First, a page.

"The story is pretty interesting," Pitino said. "The credit goes to DeAndre. The blame doesn't go to Donnie Tyndall. He probably wasn't a good enough player at the time. Coach Tyndall's no dummy - he's a very good coach. So the credit goes to DeAndre for what he did in junior college and in the offseason here, continuing to get better.
"It's a story, I understand it," he continued, "but he's mature enough. I didn't think it was an issue at all during the game. I think he handled it really well. I told him, 'Don't make this about yourself. Let's make it about the team.' And I saw that tonight from him."
Mathieu showed a few signs of pressing, the most obvious being a telegraphed pass that Aaron Brown picked off and turned into a coast-to-coast dunk. He ended up with five turnovers and just one assist, though he went 3-for-3 from the floor and scored seven points. In the end, he said the result was all that mattered.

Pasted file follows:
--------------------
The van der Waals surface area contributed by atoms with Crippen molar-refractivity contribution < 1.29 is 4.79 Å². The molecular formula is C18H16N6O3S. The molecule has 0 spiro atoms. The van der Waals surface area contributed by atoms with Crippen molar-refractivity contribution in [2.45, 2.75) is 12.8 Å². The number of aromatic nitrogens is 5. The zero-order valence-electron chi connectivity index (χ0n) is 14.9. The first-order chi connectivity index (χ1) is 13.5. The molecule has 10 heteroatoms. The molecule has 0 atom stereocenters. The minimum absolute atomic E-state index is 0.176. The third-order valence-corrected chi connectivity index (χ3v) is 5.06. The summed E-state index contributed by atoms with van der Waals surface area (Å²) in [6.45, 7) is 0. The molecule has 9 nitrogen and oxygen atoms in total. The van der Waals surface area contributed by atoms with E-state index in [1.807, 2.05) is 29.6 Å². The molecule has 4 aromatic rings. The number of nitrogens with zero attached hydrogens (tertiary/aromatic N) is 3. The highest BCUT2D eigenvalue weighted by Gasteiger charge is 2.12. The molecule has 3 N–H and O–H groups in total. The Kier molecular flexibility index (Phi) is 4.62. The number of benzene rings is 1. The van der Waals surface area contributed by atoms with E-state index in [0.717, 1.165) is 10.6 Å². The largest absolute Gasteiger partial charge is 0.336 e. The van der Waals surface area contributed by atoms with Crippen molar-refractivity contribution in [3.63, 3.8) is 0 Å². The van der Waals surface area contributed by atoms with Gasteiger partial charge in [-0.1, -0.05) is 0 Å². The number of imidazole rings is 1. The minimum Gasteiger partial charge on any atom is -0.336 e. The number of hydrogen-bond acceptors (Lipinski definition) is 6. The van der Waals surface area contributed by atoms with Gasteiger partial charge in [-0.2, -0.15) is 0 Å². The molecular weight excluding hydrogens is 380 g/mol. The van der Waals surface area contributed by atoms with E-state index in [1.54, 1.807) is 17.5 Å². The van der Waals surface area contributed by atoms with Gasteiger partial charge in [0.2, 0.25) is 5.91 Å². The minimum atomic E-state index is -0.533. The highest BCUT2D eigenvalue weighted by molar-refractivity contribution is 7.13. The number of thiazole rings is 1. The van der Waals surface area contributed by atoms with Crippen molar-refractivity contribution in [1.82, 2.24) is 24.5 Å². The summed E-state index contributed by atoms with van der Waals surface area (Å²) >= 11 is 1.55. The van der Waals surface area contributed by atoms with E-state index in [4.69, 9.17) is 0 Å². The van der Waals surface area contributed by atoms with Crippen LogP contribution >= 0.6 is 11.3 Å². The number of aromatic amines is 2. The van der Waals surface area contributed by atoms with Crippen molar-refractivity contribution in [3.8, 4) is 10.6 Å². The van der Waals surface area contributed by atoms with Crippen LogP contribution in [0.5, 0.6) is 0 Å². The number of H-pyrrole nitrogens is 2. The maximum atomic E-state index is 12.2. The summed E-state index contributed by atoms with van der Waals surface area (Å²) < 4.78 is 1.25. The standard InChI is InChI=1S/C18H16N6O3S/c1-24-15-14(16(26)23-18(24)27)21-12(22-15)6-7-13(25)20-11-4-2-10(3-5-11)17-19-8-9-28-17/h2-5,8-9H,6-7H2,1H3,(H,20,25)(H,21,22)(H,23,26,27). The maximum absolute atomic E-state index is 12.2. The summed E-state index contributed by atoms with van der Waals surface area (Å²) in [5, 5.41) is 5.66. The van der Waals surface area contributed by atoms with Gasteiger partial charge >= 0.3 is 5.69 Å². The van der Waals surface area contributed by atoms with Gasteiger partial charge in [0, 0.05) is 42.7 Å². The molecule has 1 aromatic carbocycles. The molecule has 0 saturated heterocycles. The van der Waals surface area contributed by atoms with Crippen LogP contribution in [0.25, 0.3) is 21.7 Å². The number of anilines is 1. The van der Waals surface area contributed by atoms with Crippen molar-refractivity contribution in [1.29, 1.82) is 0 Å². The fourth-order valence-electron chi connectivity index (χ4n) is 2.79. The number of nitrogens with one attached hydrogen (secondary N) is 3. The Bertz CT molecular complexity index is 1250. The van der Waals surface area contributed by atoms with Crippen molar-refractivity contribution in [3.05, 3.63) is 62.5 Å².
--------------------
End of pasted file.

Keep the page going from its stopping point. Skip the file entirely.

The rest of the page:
"To know that I played for him and he didn't give me a second chance, and to come out here and beat him, it feels really good," Mathieu said, who added that his season in Morehead is practically ancient history. "It seems like forever ago. I don't even think about it anymore. ... My mom called me today and was like, 'Remember that time he told you in the office ...' and I was just like, 'Mom, it's not even about him anymore. It's about winning this game and going to New York.'"
Pitino has roots in New York - relatives living there, experience coaching there - so he's also thrilled to be getting back to Madison Square Garden. But hidden amid the travel plans and phone calls and Jay-Z tunes is an undercurrent of optimism for a team that's getting meaningful experience in a mostly meaningless tournament.
"What's great about our team - and you don't always see it with a lot of teams, especially high-level teams and high-major teams - is they're really enjoying this," Pitino said. "Playing with passion, playing with pride, understanding not only they don't want their seniors to walk off this court with a loss, but they also understand the growth of this program.
"That's the way Austin Hollins should walk off that court. He was unbelievable tonight and he just deserves success."